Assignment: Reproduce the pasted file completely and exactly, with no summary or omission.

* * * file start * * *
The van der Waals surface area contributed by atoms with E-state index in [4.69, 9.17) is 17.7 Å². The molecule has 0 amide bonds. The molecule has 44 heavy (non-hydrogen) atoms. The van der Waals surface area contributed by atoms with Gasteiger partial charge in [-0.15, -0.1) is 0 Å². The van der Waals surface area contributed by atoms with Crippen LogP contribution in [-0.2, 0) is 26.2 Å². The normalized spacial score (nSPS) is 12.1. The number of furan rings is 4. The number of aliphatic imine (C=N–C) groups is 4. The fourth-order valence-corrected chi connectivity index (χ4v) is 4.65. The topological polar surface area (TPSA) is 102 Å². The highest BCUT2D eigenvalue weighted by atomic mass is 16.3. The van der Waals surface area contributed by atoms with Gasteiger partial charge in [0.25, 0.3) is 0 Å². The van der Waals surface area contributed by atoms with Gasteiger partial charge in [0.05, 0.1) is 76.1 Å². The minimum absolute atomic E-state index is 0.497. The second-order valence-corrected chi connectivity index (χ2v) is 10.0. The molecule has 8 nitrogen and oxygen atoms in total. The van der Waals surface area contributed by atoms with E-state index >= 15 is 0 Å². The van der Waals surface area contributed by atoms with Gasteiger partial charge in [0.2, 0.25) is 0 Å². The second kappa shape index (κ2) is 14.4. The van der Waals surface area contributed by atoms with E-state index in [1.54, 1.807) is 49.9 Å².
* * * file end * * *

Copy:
The van der Waals surface area contributed by atoms with E-state index in [4.69, 9.17) is 17.7 Å². The molecule has 0 amide bonds. The molecule has 44 heavy (non-hydrogen) atoms. The van der Waals surface area contributed by atoms with Gasteiger partial charge in [-0.15, -0.1) is 0 Å². The van der Waals surface area contributed by atoms with Crippen LogP contribution in [-0.2, 0) is 26.2 Å². The normalized spacial score (nSPS) is 12.1. The number of furan rings is 4. The number of aliphatic imine (C=N–C) groups is 4. The fourth-order valence-corrected chi connectivity index (χ4v) is 4.65. The topological polar surface area (TPSA) is 102 Å². The highest BCUT2D eigenvalue weighted by atomic mass is 16.3. The van der Waals surface area contributed by atoms with Gasteiger partial charge in [0.25, 0.3) is 0 Å². The van der Waals surface area contributed by atoms with Gasteiger partial charge in [0.05, 0.1) is 76.1 Å². The minimum absolute atomic E-state index is 0.497. The second-order valence-corrected chi connectivity index (χ2v) is 10.0. The molecule has 8 nitrogen and oxygen atoms in total. The van der Waals surface area contributed by atoms with E-state index >= 15 is 0 Å². The van der Waals surface area contributed by atoms with Gasteiger partial charge in [0.2, 0.25) is 0 Å². The second kappa shape index (κ2) is 14.4. The van der Waals surface area contributed by atoms with E-state index in [1.54, 1.807) is 49.9 Å².